- Unemployment high and vacancies rising
- Leasing activity returning to pre-pandemic levels
- Is outbound migration from cities passing its peak?
With some 30M workers still receiving some sort of unemployment benefits six months after precipitous falls and COVID lockdowns, rental markets around the country have been seeing a slew of vacancies and reduced rents. Finally, for people who still have jobs, it’s a renter’s market and workers are able to afford to live where they want to live for less money than they were paying before the pandemic took hold.
Download Your FREE Ultimate Agent Survival Guide Now. This is the exact ‘do this now’ info you need. Learn NOW How to Access All The Bailout Program Cash You Deserve. Including Unemployment and Mortgage Forbearance Plans. To Access the Ultimate Agent Survival Guide Now Text The Word SURVIVAL to 47372. 4 Msgs/Month. Reply STOP to cancel, HELP for help. Msg&data rates may apply. Terms & privacy: slkt.io/JWQt
Jonathan Miller, president of the appraisal firm Miller Samuel, said recently, “I see this as some sort of reset, an improvement in affordability.”
Will this reset continue? And if it does, for how long?
There is new housing market data that indicates new rental leasing activity in big and expensive city markets such as New York and San Francisco is beginning to come back. In New York, for example, new leases in August were down approximately -23% (A LOT!) but nothing compared to the -70.8% decline in April. Those vacancies left behind in April are starting to become occupied.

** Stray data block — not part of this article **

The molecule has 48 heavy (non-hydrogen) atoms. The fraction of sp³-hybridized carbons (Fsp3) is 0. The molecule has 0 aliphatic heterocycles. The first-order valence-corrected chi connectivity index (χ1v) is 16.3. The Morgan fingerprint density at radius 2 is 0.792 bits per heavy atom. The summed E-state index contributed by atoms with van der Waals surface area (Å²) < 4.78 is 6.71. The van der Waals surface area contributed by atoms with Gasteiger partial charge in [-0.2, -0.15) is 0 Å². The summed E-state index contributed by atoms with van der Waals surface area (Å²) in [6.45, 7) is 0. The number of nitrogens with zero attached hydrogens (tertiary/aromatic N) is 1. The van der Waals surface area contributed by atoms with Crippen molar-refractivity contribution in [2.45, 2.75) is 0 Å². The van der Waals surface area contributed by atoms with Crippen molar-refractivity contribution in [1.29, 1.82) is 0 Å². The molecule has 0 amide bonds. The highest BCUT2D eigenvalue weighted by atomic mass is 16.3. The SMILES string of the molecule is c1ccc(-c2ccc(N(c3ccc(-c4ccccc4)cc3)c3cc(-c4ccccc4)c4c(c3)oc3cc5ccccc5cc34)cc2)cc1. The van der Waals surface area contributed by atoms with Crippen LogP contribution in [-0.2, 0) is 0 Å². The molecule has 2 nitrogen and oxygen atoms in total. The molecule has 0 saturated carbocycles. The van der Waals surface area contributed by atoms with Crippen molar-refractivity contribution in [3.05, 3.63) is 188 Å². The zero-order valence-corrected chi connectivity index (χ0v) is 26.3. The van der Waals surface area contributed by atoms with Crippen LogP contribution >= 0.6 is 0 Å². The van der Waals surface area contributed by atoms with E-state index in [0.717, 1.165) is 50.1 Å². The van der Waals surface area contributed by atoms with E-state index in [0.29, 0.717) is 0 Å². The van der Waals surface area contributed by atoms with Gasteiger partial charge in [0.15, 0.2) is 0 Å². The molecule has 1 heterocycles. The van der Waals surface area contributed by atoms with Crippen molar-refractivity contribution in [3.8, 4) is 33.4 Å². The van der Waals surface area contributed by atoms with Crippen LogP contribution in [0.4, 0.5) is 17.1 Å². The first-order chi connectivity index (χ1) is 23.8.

The shift, it seems, is in price. The natural progression of supply and demand will, in fact, fill those vacancies and leasing activity will return to pre-pandemic levels. The major difference is that rental prices are coming in at lower levels.
On top of lower monthly rental prices, landlords and agents are fighting over potential tenants and throwing in a couple of months of free rent as concessions. For renters, what’s not to like?
Thanks to Curbed.
Also read: Refinance Volume Gets Larger and Larger, NY State Evictions Moratorium Expires & Housing Courts Reopen, Jerome Powell, Chair of Federal Reserve, Expects Interest Rates to Remain Near Zero for Years